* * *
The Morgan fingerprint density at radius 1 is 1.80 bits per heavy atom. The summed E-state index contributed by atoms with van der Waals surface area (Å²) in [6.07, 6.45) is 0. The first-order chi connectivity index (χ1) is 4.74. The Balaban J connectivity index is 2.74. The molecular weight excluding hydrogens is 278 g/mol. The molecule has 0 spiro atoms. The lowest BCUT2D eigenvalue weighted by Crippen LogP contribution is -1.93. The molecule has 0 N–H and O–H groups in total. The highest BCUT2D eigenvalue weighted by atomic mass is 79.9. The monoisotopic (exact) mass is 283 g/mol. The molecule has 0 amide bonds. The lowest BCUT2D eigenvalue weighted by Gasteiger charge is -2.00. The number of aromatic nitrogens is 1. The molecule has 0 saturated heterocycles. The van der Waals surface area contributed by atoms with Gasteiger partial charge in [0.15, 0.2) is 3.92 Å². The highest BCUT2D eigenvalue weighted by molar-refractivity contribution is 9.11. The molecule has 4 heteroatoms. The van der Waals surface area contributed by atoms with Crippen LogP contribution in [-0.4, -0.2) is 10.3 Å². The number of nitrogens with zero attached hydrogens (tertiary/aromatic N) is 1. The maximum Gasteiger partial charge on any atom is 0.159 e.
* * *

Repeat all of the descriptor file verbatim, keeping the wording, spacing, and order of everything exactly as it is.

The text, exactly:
The Morgan fingerprint density at radius 1 is 1.80 bits per heavy atom. The summed E-state index contributed by atoms with van der Waals surface area (Å²) in [6.07, 6.45) is 0. The first-order chi connectivity index (χ1) is 4.74. The Balaban J connectivity index is 2.74. The molecular weight excluding hydrogens is 278 g/mol. The molecule has 0 spiro atoms. The lowest BCUT2D eigenvalue weighted by Crippen LogP contribution is -1.93. The molecule has 0 N–H and O–H groups in total. The highest BCUT2D eigenvalue weighted by atomic mass is 79.9. The monoisotopic (exact) mass is 283 g/mol. The molecule has 0 amide bonds. The lowest BCUT2D eigenvalue weighted by Gasteiger charge is -2.00. The number of aromatic nitrogens is 1. The molecule has 0 saturated heterocycles. The van der Waals surface area contributed by atoms with Gasteiger partial charge in [0.15, 0.2) is 3.92 Å². The highest BCUT2D eigenvalue weighted by molar-refractivity contribution is 9.11. The molecule has 4 heteroatoms. The van der Waals surface area contributed by atoms with Crippen LogP contribution in [-0.4, -0.2) is 10.3 Å². The number of nitrogens with zero attached hydrogens (tertiary/aromatic N) is 1. The maximum Gasteiger partial charge on any atom is 0.159 e.